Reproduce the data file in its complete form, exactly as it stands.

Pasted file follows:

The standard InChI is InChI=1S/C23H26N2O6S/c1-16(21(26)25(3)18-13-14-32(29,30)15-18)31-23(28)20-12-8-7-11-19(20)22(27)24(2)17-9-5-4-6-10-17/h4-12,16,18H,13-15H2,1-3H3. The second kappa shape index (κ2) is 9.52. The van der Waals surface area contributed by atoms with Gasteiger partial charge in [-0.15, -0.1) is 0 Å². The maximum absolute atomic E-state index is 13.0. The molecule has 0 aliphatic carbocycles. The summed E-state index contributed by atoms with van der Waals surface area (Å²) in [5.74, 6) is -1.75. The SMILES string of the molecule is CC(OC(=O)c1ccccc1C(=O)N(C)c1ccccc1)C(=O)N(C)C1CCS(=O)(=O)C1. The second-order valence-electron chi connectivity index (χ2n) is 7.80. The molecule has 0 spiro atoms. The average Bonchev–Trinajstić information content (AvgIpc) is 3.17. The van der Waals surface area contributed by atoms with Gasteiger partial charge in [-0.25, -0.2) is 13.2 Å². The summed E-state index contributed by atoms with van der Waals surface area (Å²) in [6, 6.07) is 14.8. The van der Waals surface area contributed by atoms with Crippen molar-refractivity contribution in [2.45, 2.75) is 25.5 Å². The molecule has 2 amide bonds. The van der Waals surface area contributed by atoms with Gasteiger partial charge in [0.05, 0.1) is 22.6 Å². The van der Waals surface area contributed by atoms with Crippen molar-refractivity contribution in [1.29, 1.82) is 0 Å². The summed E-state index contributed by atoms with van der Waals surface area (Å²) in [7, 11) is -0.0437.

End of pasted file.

The standard InChI is InChI=1S/C23H26N2O6S/c1-16(21(26)25(3)18-13-14-32(29,30)15-18)31-23(28)20-12-8-7-11-19(20)22(27)24(2)17-9-5-4-6-10-17/h4-12,16,18H,13-15H2,1-3H3. The second kappa shape index (κ2) is 9.52. The van der Waals surface area contributed by atoms with Gasteiger partial charge in [-0.15, -0.1) is 0 Å². The maximum absolute atomic E-state index is 13.0. The molecule has 0 aliphatic carbocycles. The summed E-state index contributed by atoms with van der Waals surface area (Å²) in [5.74, 6) is -1.75. The SMILES string of the molecule is CC(OC(=O)c1ccccc1C(=O)N(C)c1ccccc1)C(=O)N(C)C1CCS(=O)(=O)C1. The second-order valence-electron chi connectivity index (χ2n) is 7.80. The molecule has 0 spiro atoms. The average Bonchev–Trinajstić information content (AvgIpc) is 3.17. The van der Waals surface area contributed by atoms with Gasteiger partial charge in [-0.25, -0.2) is 13.2 Å². The summed E-state index contributed by atoms with van der Waals surface area (Å²) in [6, 6.07) is 14.8. The van der Waals surface area contributed by atoms with Crippen molar-refractivity contribution in [2.45, 2.75) is 25.5 Å². The molecule has 2 amide bonds. The van der Waals surface area contributed by atoms with Gasteiger partial charge in [0.05, 0.1) is 22.6 Å². The van der Waals surface area contributed by atoms with Crippen molar-refractivity contribution in [1.29, 1.82) is 0 Å². The summed E-state index contributed by atoms with van der Waals surface area (Å²) in [7, 11) is -0.0437.